Every corporation around the world prices its services and products in order to maximize the profitable gains so that it can make as much money as possible to thrive more effectively among competitors in the market. In the same way, hospitals, if receive a less generous payment from the public payers, continue the cost-shifting hypothesis that raises the amounts more than the hospital charges would be otherwise. In consequence, healthcare costs for insurers’ premiums will go up more quickly which leads to insurance companies spending less on their insurance premiums, individuals from public space would not spend much and in turn, hospitals would charge higher payments for the services they provide to private insurers. (Fuchs, 2009) Moreover, if healthcare costs at private hospitals could significantly be shifted with public payment policy, hospitals would have equal payment-to-cost ratios for the private payers as well.
Here are some of the important points Feldstein (2015) discusses for setting prices of the healthcare to maximize profits for the hospitals:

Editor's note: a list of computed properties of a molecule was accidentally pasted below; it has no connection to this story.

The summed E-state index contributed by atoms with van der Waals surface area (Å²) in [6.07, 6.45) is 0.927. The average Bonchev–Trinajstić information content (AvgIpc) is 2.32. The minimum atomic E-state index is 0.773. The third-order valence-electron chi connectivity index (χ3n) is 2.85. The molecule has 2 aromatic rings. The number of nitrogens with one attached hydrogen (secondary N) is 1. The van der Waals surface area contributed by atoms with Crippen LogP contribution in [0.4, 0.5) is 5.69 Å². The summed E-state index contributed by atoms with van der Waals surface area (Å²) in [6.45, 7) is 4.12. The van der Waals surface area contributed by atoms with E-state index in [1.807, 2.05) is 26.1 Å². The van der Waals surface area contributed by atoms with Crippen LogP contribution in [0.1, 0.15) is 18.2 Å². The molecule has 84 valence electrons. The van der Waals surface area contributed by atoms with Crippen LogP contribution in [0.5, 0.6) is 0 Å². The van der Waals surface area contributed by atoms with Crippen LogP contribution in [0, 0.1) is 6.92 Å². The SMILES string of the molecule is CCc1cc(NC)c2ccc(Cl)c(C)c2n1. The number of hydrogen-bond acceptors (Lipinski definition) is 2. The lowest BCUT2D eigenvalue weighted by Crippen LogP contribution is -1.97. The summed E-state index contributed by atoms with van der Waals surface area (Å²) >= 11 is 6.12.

Establishing a Profit-Maximizing Price
The first point is establishing a set price to maximize profit so that the additional received revenue can be equal to one more patient and the related cost. When there is a change in total revenue (TR), it is definite that choosing any other charge would be unprofitable so there would be a change in total cost (TC).
Payments Should Not be Affected Due to Varying Costs
The second point is that if the hospital’s fixed charges go up than the fixed price, it is not reasonable for the hospital to raise the price. If any hospital does so, it will earn less profit. If a hospital raises its prices with the increase in fixed costs, its profit will be declined with every service and quantity sold. Therefore, changes in the fixed costs of hospitals should not affect the hospital’s capacity to make profit-maximizing prices.
Changes in Variable Costs Would Raise Hospitals’ Prices
The third significant point for setting a hospital’s profit-maximizing price is that due to many reasons such as the cost of supplies, nurses’ wages, etc. if a hospital’s variable costs change, then the hospital would find it profitable to raise the prices. For instance, if the variable cost increases, the price-quantity relationship would be unchanged and if the price per quantity or unit remains the same, then the variable costs would likely increase. In this case, the hospital is expected to lose money therefore the hospital can realize profit-maximizing price by lowering the charges if variable cost decreases.